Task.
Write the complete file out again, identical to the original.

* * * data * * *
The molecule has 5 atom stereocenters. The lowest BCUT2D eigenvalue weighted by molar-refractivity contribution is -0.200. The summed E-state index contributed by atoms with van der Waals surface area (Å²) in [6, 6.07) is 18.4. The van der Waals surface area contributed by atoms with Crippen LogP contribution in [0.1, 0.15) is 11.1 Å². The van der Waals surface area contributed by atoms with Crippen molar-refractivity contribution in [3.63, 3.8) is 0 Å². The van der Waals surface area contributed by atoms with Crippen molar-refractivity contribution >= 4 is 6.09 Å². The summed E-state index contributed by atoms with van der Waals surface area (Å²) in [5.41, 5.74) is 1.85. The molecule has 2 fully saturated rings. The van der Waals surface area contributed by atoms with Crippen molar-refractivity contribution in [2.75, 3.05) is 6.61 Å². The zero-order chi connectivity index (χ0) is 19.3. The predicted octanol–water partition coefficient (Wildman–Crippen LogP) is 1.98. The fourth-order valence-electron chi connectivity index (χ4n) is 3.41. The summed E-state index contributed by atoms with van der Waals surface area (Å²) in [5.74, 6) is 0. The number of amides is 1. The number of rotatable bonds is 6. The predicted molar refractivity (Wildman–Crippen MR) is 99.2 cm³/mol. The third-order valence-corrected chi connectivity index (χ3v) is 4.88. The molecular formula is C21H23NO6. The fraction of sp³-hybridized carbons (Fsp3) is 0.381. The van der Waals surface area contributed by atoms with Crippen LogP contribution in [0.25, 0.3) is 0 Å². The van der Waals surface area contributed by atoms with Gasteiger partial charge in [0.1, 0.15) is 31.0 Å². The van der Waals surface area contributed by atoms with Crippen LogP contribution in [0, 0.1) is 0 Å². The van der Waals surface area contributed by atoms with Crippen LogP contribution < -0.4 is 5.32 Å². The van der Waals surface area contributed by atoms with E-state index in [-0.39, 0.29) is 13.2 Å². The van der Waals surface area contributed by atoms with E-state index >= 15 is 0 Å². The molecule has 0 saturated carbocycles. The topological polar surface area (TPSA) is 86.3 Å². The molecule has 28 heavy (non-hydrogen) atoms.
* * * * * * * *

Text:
The molecule has 5 atom stereocenters. The lowest BCUT2D eigenvalue weighted by molar-refractivity contribution is -0.200. The summed E-state index contributed by atoms with van der Waals surface area (Å²) in [6, 6.07) is 18.4. The van der Waals surface area contributed by atoms with Crippen LogP contribution in [0.1, 0.15) is 11.1 Å². The van der Waals surface area contributed by atoms with Crippen molar-refractivity contribution in [3.63, 3.8) is 0 Å². The van der Waals surface area contributed by atoms with Crippen molar-refractivity contribution >= 4 is 6.09 Å². The summed E-state index contributed by atoms with van der Waals surface area (Å²) in [5.41, 5.74) is 1.85. The molecule has 2 fully saturated rings. The van der Waals surface area contributed by atoms with Crippen molar-refractivity contribution in [2.75, 3.05) is 6.61 Å². The zero-order chi connectivity index (χ0) is 19.3. The predicted octanol–water partition coefficient (Wildman–Crippen LogP) is 1.98. The fourth-order valence-electron chi connectivity index (χ4n) is 3.41. The summed E-state index contributed by atoms with van der Waals surface area (Å²) in [5.74, 6) is 0. The number of amides is 1. The number of rotatable bonds is 6. The predicted molar refractivity (Wildman–Crippen MR) is 99.2 cm³/mol. The third-order valence-corrected chi connectivity index (χ3v) is 4.88. The molecular formula is C21H23NO6. The fraction of sp³-hybridized carbons (Fsp3) is 0.381. The van der Waals surface area contributed by atoms with Crippen LogP contribution in [0.25, 0.3) is 0 Å². The van der Waals surface area contributed by atoms with Gasteiger partial charge in [0.1, 0.15) is 31.0 Å². The van der Waals surface area contributed by atoms with Crippen LogP contribution in [0, 0.1) is 0 Å². The van der Waals surface area contributed by atoms with Crippen LogP contribution < -0.4 is 5.32 Å². The van der Waals surface area contributed by atoms with E-state index in [-0.39, 0.29) is 13.2 Å². The van der Waals surface area contributed by atoms with E-state index >= 15 is 0 Å². The molecule has 0 saturated carbocycles. The topological polar surface area (TPSA) is 86.3 Å². The molecule has 28 heavy (non-hydrogen) atoms.